No attempt of this kind can be more than an approximation. There is no reason to doubt that there were many differences in pronunciation from one place (even one village) to another, from one class to another, and from one period to another (perhaps very short periods). However, it is a useful starting point for singers and others who need to have something on which to base their decisions about how they are going to pronounce their texts. The book is more than twenty years old now, but is still useful. Jeannine Alton taught in the Faculty of Modern Languages at Oxford, and Brian Jeffery in the Department of French at St. Andrews and UC Berkeley. There is also a 35-minute cassette on which twelve examples are spoken with the pronunciation of their time, and six of them are also sung.

THE EXAMPLES IN THE BOOK AND ON THE CASSETTE

The book and the cassette include twelve examples from between 1100 and 1600. There are extracts from an epic and a play, while the rest are poems which were set to music in their own time. These have been chosen because their musical settings are all readily available in modern editions.

Each poem or extract is accompanied in the book by a modern English version, and by explanatory notes on the content, language, metre, and music.

The cassette includes all twelve examples spoken with the original pronunciation, and also six of them sung in musical settings of their period.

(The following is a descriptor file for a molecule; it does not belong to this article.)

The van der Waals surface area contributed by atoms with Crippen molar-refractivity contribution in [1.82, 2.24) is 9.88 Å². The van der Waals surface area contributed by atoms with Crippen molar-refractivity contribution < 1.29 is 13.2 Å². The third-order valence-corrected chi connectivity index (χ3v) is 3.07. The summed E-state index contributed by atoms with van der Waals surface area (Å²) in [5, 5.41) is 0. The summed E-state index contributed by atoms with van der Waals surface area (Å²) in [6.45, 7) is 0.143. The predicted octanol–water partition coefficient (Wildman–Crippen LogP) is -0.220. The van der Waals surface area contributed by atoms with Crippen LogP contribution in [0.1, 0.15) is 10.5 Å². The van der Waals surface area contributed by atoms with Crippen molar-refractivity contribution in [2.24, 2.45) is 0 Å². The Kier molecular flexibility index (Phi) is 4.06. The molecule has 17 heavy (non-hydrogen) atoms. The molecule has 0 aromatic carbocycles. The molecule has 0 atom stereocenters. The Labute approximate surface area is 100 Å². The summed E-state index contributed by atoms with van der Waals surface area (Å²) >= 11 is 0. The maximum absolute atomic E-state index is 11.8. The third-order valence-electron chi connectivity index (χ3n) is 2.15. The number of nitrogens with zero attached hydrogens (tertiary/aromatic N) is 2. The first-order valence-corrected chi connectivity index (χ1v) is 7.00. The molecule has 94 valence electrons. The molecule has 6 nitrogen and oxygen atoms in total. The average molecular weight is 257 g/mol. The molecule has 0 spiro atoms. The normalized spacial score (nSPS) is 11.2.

The performers on the cassette are the reader Derek Coltman, and the singers Richard Apley and Anthony Bremner countertenors, Brian Burrows and Charles Corp tenors, and Anthony Ransome baritone. The instrumentalists are June Baines tenor viol, Michael Laird cornett, Roger Brenner alto sackbut and Peter Harvey bass sackbut.

The twelve examples in the book and on the cassette are as follows.

1) La Chanson de Roland. The opening lines; the death of Roland; parts of Charlemagne's lament on the death of Roland. Norman, early 12th century.
Carles li reis, nostre emperere magnes,
Set anz tuz pleins ad estét en Espaigne…
Spoken.

2) Be m'an perdut lai enves Ventadorn
A song with words and music by the troubadour Bernard de Ventadorn. Provençal, about 1180.
Spoken, and then parts sung.

3) Part of a tavern scene from the miracle play Le Jeu de Saint Nicolas by Jean Bodel. Picard, about 1200.
Or bevons plus, si parlons mains (Let's drink more and talk less…)
Spoken.

4) On parole de batre et de vanner
An anonymous motet about having a good time in Paris. Francien, about 1260.
Spoken.

5) Dieus soit en cheste maison
A Christmas song with words and music by Adam de la Hale. Francien/Picard, about 1280.
Spoken and then sung.

6) Amours, et ma dame aussi
A rondeau with words and music by Adam de la Hale. Francien/Picard, about 1280.
Spoken.

7) Plus dure qu'un dyamant
A virelai with words and music by Guillaume de Machaut. About 1350.
Spoken and then the first section sung.

8) Je ne suis plus telx que soloye
An anonymous rondeau which was set to music by Dufay. About 1430.
Spoken.

9) Avez point veu la Perronelle
A strophic song whose words and music are both anonymous. About 1490.
Spoken and then sung.

10) Nous sommes de l'ordre de Saint Babouin
A strophic song whose words are anonymous and which was set to music by Compère. About 1500.
Spoken and then the first stanza sung.

11) La nuyt froyde et sombre
Two stanzas of an ode by Du Bellay, which were set to music by Lassus.  1549.  Spoken and then sung.
La nuyt froyde et sombre
Couvrant d'obscure ombre
La terre et les cieux,
Aussi doulx que miel
Fait couler du ciel
Le someil aux yeux.

12) Amour et Mars sont presque d'une sorte
A sonnet by Ronsard. 1560.
Spoken.


Mp3 tracks, see below.

Songs from Tecla

Tecla home page. 

Copyright 2003 by Tecla Editions. Errors and omissions excepted.